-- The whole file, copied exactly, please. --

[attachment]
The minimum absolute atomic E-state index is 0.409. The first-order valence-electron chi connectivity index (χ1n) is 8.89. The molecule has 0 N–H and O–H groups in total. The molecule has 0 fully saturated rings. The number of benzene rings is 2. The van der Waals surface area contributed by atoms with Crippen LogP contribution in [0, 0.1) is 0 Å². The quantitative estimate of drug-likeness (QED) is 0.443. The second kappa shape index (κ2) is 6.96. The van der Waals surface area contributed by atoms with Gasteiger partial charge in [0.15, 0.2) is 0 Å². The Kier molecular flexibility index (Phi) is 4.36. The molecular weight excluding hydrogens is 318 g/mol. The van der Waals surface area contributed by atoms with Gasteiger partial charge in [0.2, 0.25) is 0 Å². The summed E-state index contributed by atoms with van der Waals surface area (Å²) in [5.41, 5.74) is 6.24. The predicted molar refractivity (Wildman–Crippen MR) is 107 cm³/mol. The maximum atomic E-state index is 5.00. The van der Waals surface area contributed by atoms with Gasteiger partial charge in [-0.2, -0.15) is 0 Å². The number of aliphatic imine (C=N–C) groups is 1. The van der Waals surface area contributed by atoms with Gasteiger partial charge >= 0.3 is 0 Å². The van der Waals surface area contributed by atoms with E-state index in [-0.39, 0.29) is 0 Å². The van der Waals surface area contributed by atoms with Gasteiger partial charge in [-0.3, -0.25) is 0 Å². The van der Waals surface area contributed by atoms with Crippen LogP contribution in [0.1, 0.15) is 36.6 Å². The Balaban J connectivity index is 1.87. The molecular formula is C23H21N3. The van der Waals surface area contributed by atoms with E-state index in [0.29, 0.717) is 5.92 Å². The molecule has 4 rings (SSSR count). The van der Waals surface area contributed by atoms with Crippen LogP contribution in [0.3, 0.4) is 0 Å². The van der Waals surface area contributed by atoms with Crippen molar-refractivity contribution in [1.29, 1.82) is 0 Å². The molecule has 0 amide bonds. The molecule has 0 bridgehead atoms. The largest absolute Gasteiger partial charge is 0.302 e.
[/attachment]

The minimum absolute atomic E-state index is 0.409. The first-order valence-electron chi connectivity index (χ1n) is 8.89. The molecule has 0 N–H and O–H groups in total. The molecule has 0 fully saturated rings. The number of benzene rings is 2. The van der Waals surface area contributed by atoms with Crippen LogP contribution in [0, 0.1) is 0 Å². The quantitative estimate of drug-likeness (QED) is 0.443. The second kappa shape index (κ2) is 6.96. The van der Waals surface area contributed by atoms with Gasteiger partial charge in [0.15, 0.2) is 0 Å². The Kier molecular flexibility index (Phi) is 4.36. The molecular weight excluding hydrogens is 318 g/mol. The van der Waals surface area contributed by atoms with Gasteiger partial charge in [0.2, 0.25) is 0 Å². The summed E-state index contributed by atoms with van der Waals surface area (Å²) in [5.41, 5.74) is 6.24. The predicted molar refractivity (Wildman–Crippen MR) is 107 cm³/mol. The maximum atomic E-state index is 5.00. The van der Waals surface area contributed by atoms with Gasteiger partial charge in [-0.2, -0.15) is 0 Å². The number of aliphatic imine (C=N–C) groups is 1. The van der Waals surface area contributed by atoms with Gasteiger partial charge >= 0.3 is 0 Å². The van der Waals surface area contributed by atoms with E-state index in [-0.39, 0.29) is 0 Å². The van der Waals surface area contributed by atoms with Gasteiger partial charge in [-0.3, -0.25) is 0 Å². The van der Waals surface area contributed by atoms with Crippen LogP contribution in [0.1, 0.15) is 36.6 Å². The Balaban J connectivity index is 1.87. The molecular formula is C23H21N3. The van der Waals surface area contributed by atoms with E-state index in [0.29, 0.717) is 5.92 Å². The molecule has 4 rings (SSSR count). The van der Waals surface area contributed by atoms with Crippen LogP contribution in [0.3, 0.4) is 0 Å². The van der Waals surface area contributed by atoms with Crippen molar-refractivity contribution in [1.29, 1.82) is 0 Å². The molecule has 0 amide bonds. The molecule has 0 bridgehead atoms. The largest absolute Gasteiger partial charge is 0.302 e.